The fermented ingredient that garnered the most attention was gochujang, the Korean condiment made from ground chiles and fermented soybeans. Gochujang is not far behind miso and kimchi in its march to the mainstream, but several Korean chefs provided deeper insight into both its qualities as an ingredient and the many ways it is used throughout Korean cuisine.

Seoul-based chef Lucia Hee Kyung Cho gave a revealing presentation showing gochujang production in the city of Sunchang, where it is made in the traditional manner by hand-mixing the paste and loading it into large ceramic vats where it ages for up to two years.
Chef Rachel Tang demonstrated the many ways she uses gochujang in marinades, rubs, dressings and dipping sauces at her Korean barbecue restaurant Trove in Seattle.

Los Angeles chef Dennis Samala served the Korean classic dakgangjeong, crispy double-fried chicken chunks tossed in a sauce of gochujang, cider vinegar, mirin, sugar, garlic and ginger. And lauded Southern chef Edward Lee of 610 Magnolia in Louisville, Ky., prepared his signature Gochujang Mero, a sea bass filet richly glazed with the chile paste and served on a bed of porridge-like barley rice risotto.

Fermented Refreshment
The fermented beverage kombucha also received attention, warranted by its growing popularity among health-minded consumers. It is made by combining black or green tea with sugar and a “scoby,” an acronym for “symbiotic colony of bacteria and yeast.”

The scoby consumes the sugar in the fermentation process, resulting in a slightly tart and lightly effervescent drink that is rich in probiotics. Most kombucha is enhanced with additional flavors, usually in the form of a fruit or vegetable juice.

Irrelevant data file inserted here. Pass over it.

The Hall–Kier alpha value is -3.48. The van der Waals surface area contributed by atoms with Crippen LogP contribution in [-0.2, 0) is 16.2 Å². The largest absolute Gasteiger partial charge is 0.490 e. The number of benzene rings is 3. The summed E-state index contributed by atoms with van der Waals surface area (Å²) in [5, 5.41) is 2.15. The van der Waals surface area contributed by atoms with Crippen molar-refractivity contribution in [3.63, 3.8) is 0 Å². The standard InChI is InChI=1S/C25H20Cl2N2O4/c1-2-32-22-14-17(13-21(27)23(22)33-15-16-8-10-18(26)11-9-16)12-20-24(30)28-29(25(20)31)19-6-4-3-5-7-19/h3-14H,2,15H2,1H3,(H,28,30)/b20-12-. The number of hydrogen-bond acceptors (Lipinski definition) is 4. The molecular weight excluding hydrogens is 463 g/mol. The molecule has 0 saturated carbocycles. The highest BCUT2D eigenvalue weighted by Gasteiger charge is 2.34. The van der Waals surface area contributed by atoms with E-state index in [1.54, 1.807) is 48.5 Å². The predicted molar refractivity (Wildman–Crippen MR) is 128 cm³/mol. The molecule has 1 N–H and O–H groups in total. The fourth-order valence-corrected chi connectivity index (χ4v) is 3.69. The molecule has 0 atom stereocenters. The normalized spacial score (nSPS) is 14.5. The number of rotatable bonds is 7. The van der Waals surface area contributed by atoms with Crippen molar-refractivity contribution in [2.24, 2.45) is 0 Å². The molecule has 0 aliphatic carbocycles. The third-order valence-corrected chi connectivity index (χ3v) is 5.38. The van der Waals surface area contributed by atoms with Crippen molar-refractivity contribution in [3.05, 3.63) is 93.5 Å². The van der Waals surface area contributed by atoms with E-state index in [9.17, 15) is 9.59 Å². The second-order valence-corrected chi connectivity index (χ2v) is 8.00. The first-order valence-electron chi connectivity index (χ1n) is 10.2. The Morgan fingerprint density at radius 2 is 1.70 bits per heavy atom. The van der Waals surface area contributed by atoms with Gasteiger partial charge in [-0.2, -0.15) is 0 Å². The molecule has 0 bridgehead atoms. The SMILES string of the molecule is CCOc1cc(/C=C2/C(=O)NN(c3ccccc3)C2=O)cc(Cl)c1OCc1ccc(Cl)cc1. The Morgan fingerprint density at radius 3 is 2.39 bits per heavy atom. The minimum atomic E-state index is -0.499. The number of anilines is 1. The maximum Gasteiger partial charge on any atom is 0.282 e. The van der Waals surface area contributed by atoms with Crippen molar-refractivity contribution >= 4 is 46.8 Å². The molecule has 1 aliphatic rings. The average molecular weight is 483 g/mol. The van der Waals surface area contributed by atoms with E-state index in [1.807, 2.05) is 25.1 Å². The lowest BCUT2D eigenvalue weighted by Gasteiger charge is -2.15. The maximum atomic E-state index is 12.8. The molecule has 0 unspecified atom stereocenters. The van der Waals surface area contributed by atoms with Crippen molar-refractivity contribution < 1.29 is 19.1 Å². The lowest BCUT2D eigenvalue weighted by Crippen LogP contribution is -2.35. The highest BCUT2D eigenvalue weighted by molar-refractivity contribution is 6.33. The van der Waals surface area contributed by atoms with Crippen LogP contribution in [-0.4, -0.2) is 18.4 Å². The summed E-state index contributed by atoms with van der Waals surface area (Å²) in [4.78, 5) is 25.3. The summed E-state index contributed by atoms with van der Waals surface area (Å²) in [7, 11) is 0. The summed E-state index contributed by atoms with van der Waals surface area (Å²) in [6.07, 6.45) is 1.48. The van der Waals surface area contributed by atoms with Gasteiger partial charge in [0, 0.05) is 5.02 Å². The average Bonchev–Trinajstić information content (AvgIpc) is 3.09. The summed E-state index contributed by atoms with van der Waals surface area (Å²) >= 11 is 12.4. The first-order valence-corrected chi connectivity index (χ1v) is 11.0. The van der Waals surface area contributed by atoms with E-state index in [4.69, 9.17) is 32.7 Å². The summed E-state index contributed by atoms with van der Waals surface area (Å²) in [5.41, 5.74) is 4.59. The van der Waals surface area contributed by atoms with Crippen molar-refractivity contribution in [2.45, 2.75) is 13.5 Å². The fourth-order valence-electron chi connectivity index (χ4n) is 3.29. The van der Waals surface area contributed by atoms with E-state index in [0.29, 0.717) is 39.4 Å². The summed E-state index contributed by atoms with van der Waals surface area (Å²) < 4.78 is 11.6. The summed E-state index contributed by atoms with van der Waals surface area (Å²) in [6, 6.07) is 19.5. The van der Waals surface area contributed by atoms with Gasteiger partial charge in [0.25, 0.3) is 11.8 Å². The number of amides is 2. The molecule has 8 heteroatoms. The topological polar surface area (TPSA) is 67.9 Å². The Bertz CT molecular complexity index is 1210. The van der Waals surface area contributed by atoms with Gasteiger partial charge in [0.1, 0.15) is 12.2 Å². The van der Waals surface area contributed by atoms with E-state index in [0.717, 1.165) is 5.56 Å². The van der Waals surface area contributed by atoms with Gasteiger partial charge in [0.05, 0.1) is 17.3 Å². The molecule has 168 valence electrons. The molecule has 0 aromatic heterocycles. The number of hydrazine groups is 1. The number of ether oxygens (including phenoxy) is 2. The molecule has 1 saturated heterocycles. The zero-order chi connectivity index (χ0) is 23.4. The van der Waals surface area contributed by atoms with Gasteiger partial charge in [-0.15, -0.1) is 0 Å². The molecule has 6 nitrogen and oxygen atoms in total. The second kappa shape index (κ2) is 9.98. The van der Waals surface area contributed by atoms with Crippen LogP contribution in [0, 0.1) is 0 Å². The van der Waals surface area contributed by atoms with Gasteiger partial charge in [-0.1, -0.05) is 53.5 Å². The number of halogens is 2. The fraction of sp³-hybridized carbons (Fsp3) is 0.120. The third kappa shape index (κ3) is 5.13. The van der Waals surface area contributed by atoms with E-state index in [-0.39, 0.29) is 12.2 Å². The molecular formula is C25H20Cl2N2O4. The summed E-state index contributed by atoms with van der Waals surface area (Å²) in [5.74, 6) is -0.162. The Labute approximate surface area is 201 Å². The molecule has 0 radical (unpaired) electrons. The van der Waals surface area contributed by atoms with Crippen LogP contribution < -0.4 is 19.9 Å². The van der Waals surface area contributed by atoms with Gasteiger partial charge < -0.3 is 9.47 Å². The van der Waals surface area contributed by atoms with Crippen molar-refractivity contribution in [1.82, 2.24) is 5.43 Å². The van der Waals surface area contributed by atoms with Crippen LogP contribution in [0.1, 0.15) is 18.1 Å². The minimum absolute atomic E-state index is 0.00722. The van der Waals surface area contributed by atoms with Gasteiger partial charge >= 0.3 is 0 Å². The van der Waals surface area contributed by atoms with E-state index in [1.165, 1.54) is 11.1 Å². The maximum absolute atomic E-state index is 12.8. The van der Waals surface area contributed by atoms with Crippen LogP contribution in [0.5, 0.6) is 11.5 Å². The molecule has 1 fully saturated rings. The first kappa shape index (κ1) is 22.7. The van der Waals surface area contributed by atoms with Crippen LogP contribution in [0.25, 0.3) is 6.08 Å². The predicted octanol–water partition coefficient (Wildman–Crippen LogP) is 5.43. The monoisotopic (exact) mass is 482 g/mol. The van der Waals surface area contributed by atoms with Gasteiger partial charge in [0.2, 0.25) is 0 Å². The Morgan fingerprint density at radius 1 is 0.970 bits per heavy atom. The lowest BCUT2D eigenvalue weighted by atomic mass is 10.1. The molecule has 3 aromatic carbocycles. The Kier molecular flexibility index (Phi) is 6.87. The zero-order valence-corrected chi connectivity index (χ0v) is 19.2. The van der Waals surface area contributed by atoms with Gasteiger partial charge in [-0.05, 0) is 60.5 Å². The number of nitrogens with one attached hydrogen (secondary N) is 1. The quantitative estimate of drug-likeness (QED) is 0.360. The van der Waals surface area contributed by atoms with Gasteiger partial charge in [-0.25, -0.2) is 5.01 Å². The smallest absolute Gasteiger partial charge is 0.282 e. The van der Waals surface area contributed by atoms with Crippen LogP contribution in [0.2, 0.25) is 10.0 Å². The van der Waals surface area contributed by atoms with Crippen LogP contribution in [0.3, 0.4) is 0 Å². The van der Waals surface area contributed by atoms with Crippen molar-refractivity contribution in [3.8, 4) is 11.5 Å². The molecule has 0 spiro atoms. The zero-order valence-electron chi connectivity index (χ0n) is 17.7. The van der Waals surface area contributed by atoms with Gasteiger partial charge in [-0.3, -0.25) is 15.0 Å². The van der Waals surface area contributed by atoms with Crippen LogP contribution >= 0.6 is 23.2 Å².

Aside from its purported health benefits, one likely reason for its rise in popularity is that a well-made flavored kombucha is quite delicious. Consequently, new kombucha products continue to appear at the retail level, and a growing number of restaurant operators are adding a housemade version to their beverage menus.

Alex Hozven and Kevin Farley of The Cultured Pickle Shop in Berkeley, Calif., conducted a workshop highlighting opportunities for operators to make and sell kombucha. The pair cited the beverage’s strong profit potential, as a high yield is achieved from relatively small amounts of tea and sugar, and the scoby multiplies exponentially with each batch produced.

Serving a housemade kombucha can provide clear menu differentiation, and its popularity with Millennials will likely be mirrored by Gen Z.

About The Author

Gerry Ludwig

Gerry Ludwig is corporate consulting chef at Gordon Food Service, where he creates trends-based culinary solutions for operators, conducts seminars and workshops and hosts trend-tracking tours.